GenU Global Breakthroughs are bold innovations that tackle challenges experienced across geographies and that GenU is committed to scale up by attracting technical and financial investment. Development of business plans started in 2019 to create and source investable opportunities, attract capital, and scale promising approaches across geographies. GenU successfully completed its first business plan on Digital Connectivity with support from Dubai Cares and worked closely on the plan’s implementation with the International Telecommunication Union (ITU). Global Breakthroughs on Remote Learning/Portable Certification, Green Economy and Job-Matching are being supported by partners, such as Microsoft, DSM and SAP, respectively.

Youth engagement is central to GenU. Eight young people are now on the GenU Board, and young leaders have been invited to join the GenU Leaders and Champions groups. The global Young People’s Action Team (YPAT) was created to act as a sounding board for the GenU Global Team as well as to support GenU development and implementation at the local level. In 2019, GenU celebrated the five winning teams of the first Generation Unlimited Youth Challenge, and a second round was launched across 41 countries as a joint initiative of UNICEF, Plan International, UNDP, and the WOSM, with support from Irish Aid, targeting over 1.5 million young people.

2019 was also a year of important engagement of the broader GenU governance, as the partnership is co-chaired by the UN Secretary-General, the President of Rwanda, and the President of Trinidad and Tobago, and includes Leaders, Champions and Board Members representing both the public and the private sector, multilateral organizations, civil society and young people. A GenU event with global private- and public-sector leaders was organized in Davos in January, and a high-level side meeting was held at the Tokyo International Conference on African Development (TICAD7) that same month to discuss GenU plans for Africa.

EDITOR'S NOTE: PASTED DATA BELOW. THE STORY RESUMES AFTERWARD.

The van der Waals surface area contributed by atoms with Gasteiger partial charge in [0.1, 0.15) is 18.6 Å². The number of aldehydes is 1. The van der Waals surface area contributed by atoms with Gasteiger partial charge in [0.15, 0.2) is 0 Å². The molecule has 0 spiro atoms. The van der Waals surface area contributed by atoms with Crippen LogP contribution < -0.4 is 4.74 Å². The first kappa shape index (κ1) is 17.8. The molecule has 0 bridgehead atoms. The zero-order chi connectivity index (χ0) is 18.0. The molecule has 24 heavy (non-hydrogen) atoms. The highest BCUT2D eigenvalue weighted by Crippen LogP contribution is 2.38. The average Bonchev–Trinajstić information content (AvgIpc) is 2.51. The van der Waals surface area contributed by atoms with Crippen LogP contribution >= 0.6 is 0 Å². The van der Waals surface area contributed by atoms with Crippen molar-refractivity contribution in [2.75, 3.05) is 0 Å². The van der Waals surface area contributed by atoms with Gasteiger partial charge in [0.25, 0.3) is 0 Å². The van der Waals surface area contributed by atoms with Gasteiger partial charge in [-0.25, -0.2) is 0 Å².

The establishment in 2019 of a GenU catalytic trust fund hosted by the Multi-Partner Trust Fund Office – housed within UNDP – will support GenU work and activities, especially in countries. Partners who committed financial resources to GenU so far are Dubai Cares, Irish Aid and the Government of the Netherlands, in addition to UNICEF which is currently the partnership’s hosting agency.

The work of GenU is coordinated by a Global Team based in New York that in 2019 benefitted from staff secondments from the African Union, SOS Children’s Villages International and Unilever with additional staff coming in 2020 from ING Group, International Chamber of Commerce, United Kingdom Department for International Development, and UNESCO.